Sam says it’s All Gold

 

Since the Suzuki Swift made its debut a few years ago, it was a car that looked completely different to what was available in the market at that time and since then, it has become a car that you either love or hate. The new Suzuki Swift, however, gives you a lot of reasons to love it (disclaimer: I’m on the love side).

 

As soon as my boyfriend saw me in the Swift, he was absolutely convinced that this was the car for me; that it was made for me and I was made for it. If he was talking about the Sport derivative then I fully agree. With this version I felt that it could have done with a little bit more power.

 

The drive
It is a zippy, run-around car that serves drivers well in most instances. On the highway it felt capable and confident and was very enjoyable to drive. If, however, there was a hill, of any size, or you needed to suddenly overtake a car (especially on a hill) this is not something you will be able to do very easily without planning it well in advance.

 

Swift has Suzuki K12M-engine with variable valve technology to deliver 61 kW of power and 112 Nm of torque. Even though I thought it could have done with more power, I don’t believe it is something that its intended target audience will necessarily be deterred by.

 

The fuel efficiency was something that I was very very impressed with. I normally make quite an effort to see how well a car does. As we reach the 20 per litre mark, I think this is an important buying consideration. For no reason in particular, I didn’t put that much effort into trying to see how low I could get it and yet I still got 5.2/100km (the claimed figure is 4.9L/100km) with a mixture of suburban and highway driving. To say I did not expect those figures is an understatement

The design
This in particular is where people base their hate or love of the Suzuki Swift.  As it is so defined by its looks, it has not changed that much since its first released, just enough to ensure it stays trendy and on-point. Suzuki says they decided to retain the overall visual signature with only minor refreshments to the Swift’s familiar face.

 

An addition that I really liked in the range-topping GLX, is the dual-tone colour schemes in the roof and body. This is not something that this category often offers and when they do, it’s not very good. This made the design forward-thinking and trendy. Some manufacturers also tend to just not get the two tones right but Suzuki definitely got it right and it adds that extra style to the Swift.

 

Some of the other differences you can look for include a distinctive chrome line that divides the grille into sections. The grille also has a more distinctive mesh pattern that emphasises the sporty nature. The entry-level GA model now has new, full wheel covers as standard.

 

It is also a very sturdy car to drive and pleasantly doesn’t have that vibration or tinny echo when you close the door. It is a strong and well-built car that I would definitely consider for safety reasons if I were looking for a car, particularly a new driver.

 

The inside – the draw-card

It is the interior of the car that makes me believe the intended target audience wouldn’t let the lack of power bother them because it is not a priority. It has all the extras and all the necessary tech that would draw a trendy city-driver to the car. There are USB points, a reverse camera (standard from the entry-level model), a start button and an infotainment screen that you can connect your phone to with Android Auto or Apple Carplay. All the necessities that the target audience would want.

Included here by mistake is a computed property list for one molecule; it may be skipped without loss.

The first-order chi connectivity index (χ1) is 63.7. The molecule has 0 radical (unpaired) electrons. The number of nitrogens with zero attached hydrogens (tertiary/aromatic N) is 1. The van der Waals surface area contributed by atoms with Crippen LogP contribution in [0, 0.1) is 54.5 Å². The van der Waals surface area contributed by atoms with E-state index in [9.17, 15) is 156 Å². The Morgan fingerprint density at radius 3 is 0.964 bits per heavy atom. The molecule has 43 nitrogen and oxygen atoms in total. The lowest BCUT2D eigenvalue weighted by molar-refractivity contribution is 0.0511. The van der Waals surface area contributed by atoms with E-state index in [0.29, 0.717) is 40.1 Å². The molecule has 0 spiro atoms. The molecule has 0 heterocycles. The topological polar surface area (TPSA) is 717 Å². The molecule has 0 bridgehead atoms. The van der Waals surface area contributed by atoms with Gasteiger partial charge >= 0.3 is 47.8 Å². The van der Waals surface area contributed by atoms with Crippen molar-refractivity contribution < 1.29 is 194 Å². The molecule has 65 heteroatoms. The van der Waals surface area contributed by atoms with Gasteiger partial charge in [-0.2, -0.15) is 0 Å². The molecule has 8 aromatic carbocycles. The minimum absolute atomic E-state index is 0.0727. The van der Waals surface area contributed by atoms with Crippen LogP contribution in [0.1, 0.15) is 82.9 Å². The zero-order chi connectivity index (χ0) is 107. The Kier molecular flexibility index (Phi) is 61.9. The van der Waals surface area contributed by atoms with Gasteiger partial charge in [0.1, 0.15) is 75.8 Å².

Something that I didn’t like, and admittedly it is a personal preference, is that other than the volume controls on the steering wheel, the one located close to the radio is a plus and minus button that you have to push quite a few times to quickly change the volume. There’s something to be said for a volume knob that you can quickly twist and get a very quick and effective change of volume.

 

The car also has ISOFIX child anchors.  Now, some drivers might be thinking that is unnecessary in this car but for a new or one child parent it could be an essential. I know, from experience with a friend, that a pram fits in the boot and that it is more than suitable for small families.

 

The Swift is not Suzuki’s entry-level car and there have always been cheaper options. There is no denying, however, that economic factors play a role in decisions to buy this car. It is also not the cheapest car in this category, particularly if you want the higher derivatives, which is where I feel the biggest difference is.

 

The best way to understand why it will be worth spending more on this car, is to think of it like a bottle of tomato sauce. Most people know the saying about buying cheaper tomato sauce. The same can be applied with the Suzuki Swift. Yes, you could get cheaper tomato sauce (and a cheaper car in this category) but it will be missing the tomatoes. It is also worth noting, the price difference is not large at all.

 

 

The Suzuki Swift is an ideal car for a new driver, someone who wants to upgrade but doesn’t want to quite go a more expensive route. Its trendy design is what really attracts me with their upgrade and maybe even removes some of the reservations other people did not like about the design. Yes, more power wouldn’t go amiss but I doubt that this would be the deciding factor in the potential target audience.

 

 

 

Good to know

The specs

Engine: 1.2 litre K12M-engine with variable valve technology, 4-cylinder

Transmission: 5-speed manual or automatic

Power: 61 kW

Torque: 112 Nm

Fuel consumption: 4.9 litres/100km

Price: from R180 900

Warranty: 2-year / 30 000 km service plan and a 5-year / 200 000 km promotional warranty.

 

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